Simplified compliance and archiving for Live Meeting

The archiving and compliance capabilities of Live Meeting are typical of those provided throughout Lync/OCS. Live Meeting content can be saved to a file share and consists of a hashed directory structure containing XML and other data files for each meeting. Although the list of data collected is fairly extensive, the data is not presented in view that enables the organization to see at a glance how the conversation transpired, who was in the meeting when a particular piece of information was given or when


Vantage tracks each Live Meeting session in real time to record start and end time, participants, and join and leave times. Ninety seconds after a Live Meeting ends, Vantage accesses the Live Meeting compliance file share and imports the data. In addition to searching by standard data criteria such as date or participants, individual components of Live Meeting can be searched such as specific chat conversations retrieved by text contained in the messages.

Such comprehensive indexing of each component allows for searching beyond just Live meeting, so for instance searching for all conversations between two specific users will find Live Meeting chat conversations as well as regular IM. Just like Group Chat functionality, Vantage also captures documents uploaded, handouts, screen captures, text pages and shared notes.

Additional Considerations


While Microsoft Lync/OCS provides a robust communications platform it does not prevent users from installing public other real-time applications on their desktop or from using communication tools within web

applications. Although Lync/OCS supports some of the major public IM services – through the Public Internet Connectivity gateway (PIC) – such as Windows Live Messenger or Yahoo! Messenger, if a user wants to communicate with a friend or work colleague on another service, they will simply install it.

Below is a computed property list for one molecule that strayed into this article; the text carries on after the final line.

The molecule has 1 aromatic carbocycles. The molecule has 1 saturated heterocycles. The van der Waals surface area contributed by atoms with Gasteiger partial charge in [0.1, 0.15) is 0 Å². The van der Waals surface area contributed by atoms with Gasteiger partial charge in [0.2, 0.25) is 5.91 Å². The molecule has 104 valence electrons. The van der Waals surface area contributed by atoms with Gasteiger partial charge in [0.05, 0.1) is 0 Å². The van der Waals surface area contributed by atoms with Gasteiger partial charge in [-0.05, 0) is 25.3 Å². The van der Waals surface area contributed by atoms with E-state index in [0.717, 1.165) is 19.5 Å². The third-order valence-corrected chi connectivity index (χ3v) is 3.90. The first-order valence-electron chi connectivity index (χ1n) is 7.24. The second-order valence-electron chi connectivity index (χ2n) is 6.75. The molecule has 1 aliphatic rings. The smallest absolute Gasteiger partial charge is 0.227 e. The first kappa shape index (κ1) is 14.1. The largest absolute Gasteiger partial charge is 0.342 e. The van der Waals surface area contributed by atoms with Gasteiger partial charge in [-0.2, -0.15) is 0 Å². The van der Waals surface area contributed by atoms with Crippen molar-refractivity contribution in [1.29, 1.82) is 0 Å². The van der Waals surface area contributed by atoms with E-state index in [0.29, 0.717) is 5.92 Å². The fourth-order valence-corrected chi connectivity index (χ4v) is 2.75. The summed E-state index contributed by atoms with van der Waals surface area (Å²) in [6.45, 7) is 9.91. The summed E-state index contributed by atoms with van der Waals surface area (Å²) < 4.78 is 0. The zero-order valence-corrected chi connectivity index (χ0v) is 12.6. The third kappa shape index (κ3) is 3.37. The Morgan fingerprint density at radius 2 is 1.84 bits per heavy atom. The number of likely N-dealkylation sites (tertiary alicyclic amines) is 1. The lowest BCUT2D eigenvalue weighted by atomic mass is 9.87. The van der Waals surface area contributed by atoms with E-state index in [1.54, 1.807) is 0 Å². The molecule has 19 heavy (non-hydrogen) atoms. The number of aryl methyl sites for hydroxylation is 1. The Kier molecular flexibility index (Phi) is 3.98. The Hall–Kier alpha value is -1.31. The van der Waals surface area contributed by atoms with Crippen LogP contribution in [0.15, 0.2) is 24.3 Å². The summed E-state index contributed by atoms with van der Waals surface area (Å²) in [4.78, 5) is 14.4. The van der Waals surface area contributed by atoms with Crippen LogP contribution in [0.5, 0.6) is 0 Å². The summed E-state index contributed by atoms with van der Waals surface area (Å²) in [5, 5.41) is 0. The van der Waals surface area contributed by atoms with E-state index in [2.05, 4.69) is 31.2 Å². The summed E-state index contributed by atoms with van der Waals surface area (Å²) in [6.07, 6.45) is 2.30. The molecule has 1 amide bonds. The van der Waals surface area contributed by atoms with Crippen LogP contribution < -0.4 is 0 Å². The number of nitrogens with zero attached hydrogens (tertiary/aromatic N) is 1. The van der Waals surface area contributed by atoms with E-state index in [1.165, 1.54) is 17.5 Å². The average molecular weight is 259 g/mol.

Aside from the obvious hazard of malware subversively entering the network – research shows that 69% of organizations reported at least one Web-related attack in the last year, there is also the danger that organizations are not monitoring what is being sent out, nor are they in a position to provide evidence should a call for eDiscovery be made on an unmonitored conversation.

Actiance can enforce usage policies across corporate IMs, public IMs, and social networks. For instance, users may be blocked from playing Farmville or Mafia Wars in Facebook, but allowed to access other features on the site.

Enabling Other Messaging Servers

Many organizations will also require for other messaging services to be used in conjunction with Lync/OCS, such as the BlackBerry Enterprise Server, Thomson Reuters Messenger or even public IM services for certain departments. Lync/OCS natively enables only the control and logging of Lync/OCS messages, an additional and separate solution would need to be deployed to manage other messaging services, further complicating the overall architecture and making it difficult to see “a complete picture” of conversations undertaken when investigating potential misuse.